Since seizing power in a coup on 1 February 2021 and imprisoning the country’s elected leaders, Myanmar’s military and its police have killed more than 1,200 civilians. They have fired indiscriminately into residential neighbourhoods, arrested thousands of people on spurious charges and systematically tortured prisoners in detention.

The coup was the latest in a decades-long series of power grabs by the Myanmar military, which has consolidated control over the country’s gemstone mines. It has granted mining rights to its own conglomerates, Myanmar Economic Corporation (MEC) and Myanmar Economic Holdings Limited (MEHL), which used the revenue from mines to fund military units that have committed atrocities.

Meanwhile, military leaders have used the country’s gemstone wealth to buy off armed opposition, granting lucrative licences to ethnic armed groups. And now, the military’s illegal takeover of state functions has placed regulatory control over the industry back in its own hands.

MEHL and MEC, which have been placed under sanctions by the US, the EU and the UK, are controlled by Senior General Min Aung Hlaing, the architect of the illegal power grab who faces allegations of crimes against humanity including genocide against the people of Myanmar.

In Mogok Township in Mandalay Region, where an estimated 90% of the country’s gemstone extraction takes place, the military is systematically collecting bribes from tens of thousands of local residents who are mining precious stones by hand in the very same sites that were previously licensed to the now-sanctioned MEHL and its subsidiaries.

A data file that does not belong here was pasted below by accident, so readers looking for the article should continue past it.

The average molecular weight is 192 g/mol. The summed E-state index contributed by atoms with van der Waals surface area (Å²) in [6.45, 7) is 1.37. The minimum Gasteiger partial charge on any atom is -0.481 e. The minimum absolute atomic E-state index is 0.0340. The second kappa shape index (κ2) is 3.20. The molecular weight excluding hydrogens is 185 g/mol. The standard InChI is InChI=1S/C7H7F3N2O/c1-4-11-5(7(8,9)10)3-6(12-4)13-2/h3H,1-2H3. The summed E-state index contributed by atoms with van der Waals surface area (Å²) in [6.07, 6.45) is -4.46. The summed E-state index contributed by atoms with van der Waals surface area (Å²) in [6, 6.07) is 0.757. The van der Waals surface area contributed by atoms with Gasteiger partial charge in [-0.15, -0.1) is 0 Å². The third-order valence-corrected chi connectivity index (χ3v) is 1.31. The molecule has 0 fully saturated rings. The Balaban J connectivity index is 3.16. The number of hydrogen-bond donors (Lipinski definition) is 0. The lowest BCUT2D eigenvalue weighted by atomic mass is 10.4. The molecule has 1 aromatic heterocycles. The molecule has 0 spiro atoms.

States and international bodies should:

  • Recognise the pervasive influence of the military over Myanmar’s jade and gemstone industries and place bans on the import of all jade and gemstones from Myanmar.
  • Broaden due diligence regulations on responsible sourcing from conflict-affected areas to include gemstones and jade from Myanmar, and properly enforce them, in line with OECD guidance.
  • Gemstone mining and trading companies in Myanmar should:
  • Halt illegal operations in gemstone mining areas in recognition that they violate Myanmar law and international norms, and follow NUG guidance and policy on the gemstone industry.
  • Not apply for any new gemstone mining licences, or for renewal of lapsed licences, until there is a return to a freely and fairly elected civilian government.
  • Do not participate in military-run jade and gemstone emporiums.

The Responsible Jewellery Council should:

  • Develop detailed reporting requirements for its members and ensure that these are properly enforced, including by sanctioning failures to conduct adequate due diligence in line with OECD guidance.
  • Expand its chain of custody standard to include coloured gemstone supply chains.

Gemstone and jewellery companies outside Myanmar should:

  • Recognise that in the current context, responsible sourcing of jade and other gemstones from Myanmar, including through processors in Thailand and other third countries, is impossible while complying with OECD guidance and international law.
  • Ensure that disengagement from existing business relationships prioritises human rights.
  • Provide for the remedy of any adverse human rights impacts that they have caused, contributed to, or been linked with.
  • Publicly declare that they have stopped sourcing from Myanmar and set out their conditions for reengagement.

All companies mentioned in this investigation were contacted ahead of publication. Where they responded with a comment, these are included in the full report.